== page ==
Wichita’s redevelopment role model needs scrutiny


Power and Light District Kansas City 2009-09-16 35Kansas City Power & Light District

On the City of Wichita’s cable channel 7, Kansas City’s Power & Light District is presented as a model for the revitalization of downtown Wichita. Wichita Mayor Carl Brewer sees this district as Wichita’s competition.

So yesterday I went to take a look for myself. And I agree with the mayor. It’s a neat place. It’s huge. It would be great if Wichita had something like it.

But there are problems surfacing already. Although I haven’t yet done extensive research, it appears that the troubles stem from the public/private partnership nature of the district.

One problem is the tax increment financing district, or TIF district, that underlies the district. It appears to be underperforming: “The biggest project, the Kansas City Power & Light District, will cost the city more than $4 million because there wasn’t sufficient economic activity to cover TIF bond payments.” (TIF bonds take a bite out of KC’s skinny budget, Kansas City Business Journal, February 9, 2009)

In Wichita, when we have underperforming TIF districts, we might make an interest-free loan to solve the problem.

The district and Jackson County are squabbling over the taxable value of this property, too. And it’s not a small disagreement — the owners and the county disagree by a huge amount:

The developer of the Kansas City Power & Light District refers to the project on its Web site as an $850 million project.

Yet The Cordish Co. claims in a lawsuit and to county officials that the project’s value — at least its appraised valuation — should be $12.3 million when the project is complete.

That valuation, which equates to an average of about $24 a square foot, is a far cry from Jackson County’s appraised value of $160 million, roughly $270 a square foot, which is what county officials say the district is worth for 2009. (Power & Light District developer seeks bargain-basement valuation, Kansas City Business Journal, January 16, 2009)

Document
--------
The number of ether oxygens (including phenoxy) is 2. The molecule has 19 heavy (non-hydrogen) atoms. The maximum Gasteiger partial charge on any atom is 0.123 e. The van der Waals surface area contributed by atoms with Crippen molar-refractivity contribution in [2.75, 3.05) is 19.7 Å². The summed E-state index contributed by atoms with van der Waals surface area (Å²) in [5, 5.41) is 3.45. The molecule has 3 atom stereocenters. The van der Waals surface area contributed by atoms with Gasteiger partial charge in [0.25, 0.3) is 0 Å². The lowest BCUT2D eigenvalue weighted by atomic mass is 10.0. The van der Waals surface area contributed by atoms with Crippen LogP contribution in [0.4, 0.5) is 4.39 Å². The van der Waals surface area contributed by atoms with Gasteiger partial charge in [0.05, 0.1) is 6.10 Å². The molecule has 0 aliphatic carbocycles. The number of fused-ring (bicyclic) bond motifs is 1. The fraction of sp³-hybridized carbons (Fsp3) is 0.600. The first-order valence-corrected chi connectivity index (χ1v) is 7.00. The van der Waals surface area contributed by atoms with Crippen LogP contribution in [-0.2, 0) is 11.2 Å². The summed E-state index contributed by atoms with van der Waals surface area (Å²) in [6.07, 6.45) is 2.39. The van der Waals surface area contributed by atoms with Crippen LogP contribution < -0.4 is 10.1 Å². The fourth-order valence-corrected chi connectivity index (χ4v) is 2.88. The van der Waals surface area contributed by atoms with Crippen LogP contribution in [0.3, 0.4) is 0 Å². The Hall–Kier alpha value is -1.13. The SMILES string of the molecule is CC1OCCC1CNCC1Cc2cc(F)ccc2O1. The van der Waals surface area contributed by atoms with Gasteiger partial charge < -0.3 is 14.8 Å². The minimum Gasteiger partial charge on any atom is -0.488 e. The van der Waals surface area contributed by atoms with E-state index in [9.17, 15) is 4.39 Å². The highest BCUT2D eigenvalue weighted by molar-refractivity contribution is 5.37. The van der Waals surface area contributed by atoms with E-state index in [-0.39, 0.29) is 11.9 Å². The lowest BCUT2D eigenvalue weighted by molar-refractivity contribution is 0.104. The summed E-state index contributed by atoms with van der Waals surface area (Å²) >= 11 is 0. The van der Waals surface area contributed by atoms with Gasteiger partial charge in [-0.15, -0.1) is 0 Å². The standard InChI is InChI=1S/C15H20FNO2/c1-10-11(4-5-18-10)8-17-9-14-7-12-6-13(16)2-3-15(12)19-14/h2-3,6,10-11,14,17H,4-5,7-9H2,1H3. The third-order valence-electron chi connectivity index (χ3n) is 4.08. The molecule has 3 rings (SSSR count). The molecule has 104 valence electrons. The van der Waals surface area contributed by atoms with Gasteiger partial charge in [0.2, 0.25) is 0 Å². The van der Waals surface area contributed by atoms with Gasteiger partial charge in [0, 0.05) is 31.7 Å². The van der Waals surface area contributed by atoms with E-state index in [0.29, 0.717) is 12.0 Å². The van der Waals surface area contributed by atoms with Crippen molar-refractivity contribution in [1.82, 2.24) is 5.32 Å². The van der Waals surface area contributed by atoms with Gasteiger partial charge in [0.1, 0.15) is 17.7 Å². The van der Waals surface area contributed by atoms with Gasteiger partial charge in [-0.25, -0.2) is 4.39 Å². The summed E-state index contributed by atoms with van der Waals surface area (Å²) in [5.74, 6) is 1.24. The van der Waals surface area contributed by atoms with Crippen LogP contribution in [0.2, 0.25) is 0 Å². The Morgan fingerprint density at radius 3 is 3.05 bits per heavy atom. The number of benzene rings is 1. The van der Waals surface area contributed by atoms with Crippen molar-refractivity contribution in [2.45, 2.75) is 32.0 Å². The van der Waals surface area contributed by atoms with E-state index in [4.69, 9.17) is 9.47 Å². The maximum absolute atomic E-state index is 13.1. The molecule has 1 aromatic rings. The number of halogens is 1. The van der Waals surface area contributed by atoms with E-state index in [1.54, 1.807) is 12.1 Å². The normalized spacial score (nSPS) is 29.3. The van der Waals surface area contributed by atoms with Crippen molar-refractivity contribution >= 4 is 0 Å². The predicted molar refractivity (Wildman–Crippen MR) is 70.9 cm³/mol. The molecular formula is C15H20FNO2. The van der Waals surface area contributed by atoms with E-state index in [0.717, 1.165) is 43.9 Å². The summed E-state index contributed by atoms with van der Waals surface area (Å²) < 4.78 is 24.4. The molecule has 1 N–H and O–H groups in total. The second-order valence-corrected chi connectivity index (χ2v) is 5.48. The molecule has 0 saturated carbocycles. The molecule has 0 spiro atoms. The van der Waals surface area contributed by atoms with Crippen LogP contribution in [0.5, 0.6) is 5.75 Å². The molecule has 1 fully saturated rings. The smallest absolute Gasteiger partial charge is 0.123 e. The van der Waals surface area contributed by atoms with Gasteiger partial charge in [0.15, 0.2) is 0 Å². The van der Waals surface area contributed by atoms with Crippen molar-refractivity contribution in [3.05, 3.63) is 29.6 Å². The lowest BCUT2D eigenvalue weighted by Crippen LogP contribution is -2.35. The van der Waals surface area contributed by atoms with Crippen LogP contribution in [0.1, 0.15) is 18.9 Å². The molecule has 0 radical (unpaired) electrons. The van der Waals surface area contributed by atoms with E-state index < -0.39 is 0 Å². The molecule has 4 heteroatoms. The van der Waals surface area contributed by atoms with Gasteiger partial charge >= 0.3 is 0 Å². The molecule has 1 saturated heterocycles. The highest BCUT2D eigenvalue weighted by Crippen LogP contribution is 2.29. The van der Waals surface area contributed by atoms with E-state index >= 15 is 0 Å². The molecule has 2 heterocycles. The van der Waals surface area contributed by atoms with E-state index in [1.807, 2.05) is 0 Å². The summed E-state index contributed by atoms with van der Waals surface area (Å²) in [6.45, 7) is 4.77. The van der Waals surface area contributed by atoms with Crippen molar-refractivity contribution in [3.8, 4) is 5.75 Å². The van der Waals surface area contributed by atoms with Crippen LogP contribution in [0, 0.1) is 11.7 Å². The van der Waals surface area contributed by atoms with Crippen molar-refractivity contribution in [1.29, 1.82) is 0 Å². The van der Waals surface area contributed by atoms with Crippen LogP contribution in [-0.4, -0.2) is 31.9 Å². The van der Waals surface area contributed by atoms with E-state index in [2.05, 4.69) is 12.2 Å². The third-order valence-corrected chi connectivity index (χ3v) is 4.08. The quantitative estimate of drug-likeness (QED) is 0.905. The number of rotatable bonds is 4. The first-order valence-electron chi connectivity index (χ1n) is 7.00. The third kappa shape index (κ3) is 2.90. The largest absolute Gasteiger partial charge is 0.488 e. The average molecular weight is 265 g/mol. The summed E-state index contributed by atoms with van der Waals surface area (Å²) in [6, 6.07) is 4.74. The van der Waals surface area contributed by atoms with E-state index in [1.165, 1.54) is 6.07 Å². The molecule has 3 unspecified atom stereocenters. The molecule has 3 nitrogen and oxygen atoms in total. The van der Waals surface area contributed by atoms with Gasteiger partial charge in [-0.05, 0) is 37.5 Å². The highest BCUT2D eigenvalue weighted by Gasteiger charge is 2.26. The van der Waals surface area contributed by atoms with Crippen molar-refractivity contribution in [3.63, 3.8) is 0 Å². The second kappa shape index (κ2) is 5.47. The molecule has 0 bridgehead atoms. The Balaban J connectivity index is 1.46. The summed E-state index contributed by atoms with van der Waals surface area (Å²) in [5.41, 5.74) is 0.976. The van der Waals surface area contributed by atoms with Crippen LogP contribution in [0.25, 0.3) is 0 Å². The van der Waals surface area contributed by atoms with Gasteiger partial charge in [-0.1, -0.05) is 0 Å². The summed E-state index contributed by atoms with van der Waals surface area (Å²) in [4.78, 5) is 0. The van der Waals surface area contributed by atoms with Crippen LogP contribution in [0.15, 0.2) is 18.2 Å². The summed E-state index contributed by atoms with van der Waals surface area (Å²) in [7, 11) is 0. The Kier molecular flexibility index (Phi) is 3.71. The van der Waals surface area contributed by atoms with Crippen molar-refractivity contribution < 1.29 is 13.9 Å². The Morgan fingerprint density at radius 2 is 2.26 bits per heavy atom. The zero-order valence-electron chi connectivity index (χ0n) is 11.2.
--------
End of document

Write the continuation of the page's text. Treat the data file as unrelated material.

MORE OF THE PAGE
The developer of the district seems to have a few issues, too, writes a Kansas City Star columnist: “Cordish Co. CEO David Cordish comes across as a petulant, greedy, uninformed developer in his e-mail rantings to KC Mayor Mark Funkhouser.”

In Wichita and across the country, public/private partnerships have a mixed record. We’ll want to think carefully whether we want to rely on the artificial nature of subsidized development as we think about the revitalization of downtown Wichita.


2 responses to “Wichita’s redevelopment role model needs scrutiny”

  1. Ruben

    The Cordish companies have some of the brightest people that I have ever met. They worked on the Baltimore waterfront; Houston Bayou; and the Seminole Hard Rock Hotel and Casinos in Florida. I have been to their Baltimore development and Florida development and they are first class. All of their retail space is 100% leased months ahead of construction with first class retailers. They do try to stay away from government partnerships and much rather partner with the private sectors or Indian tribes. Democrat KC Mayor Funkhouser has plenty of problems on his plate and the corruption is not easy to overcome. Mayor Brewer will never get it done in the WaterWalk since the WaterWalk partners had a chance to bring in the Cordish company expertise to their development here in Wichita, but Tom Johnson turned them down. Our folks here want to keep competent outsiders out.

  2. Benjamin

    I had the pleasure of going to the Power and Light area in KC a few months ago. It was crowded with people from all over the KC area and its surrounding cities. There was plenty of lighting to feel safe, and ample parking. EMS workers and police officers who were unarmed strolled around making sure people were not puking all over the place, fighting, getting lost and asked if you had a ride once all the bars were closed. There was also many food vendors around selling all kinds of food till 4am. If we get a place like this it will be great for our economy and also give people a little more to do and see around here.

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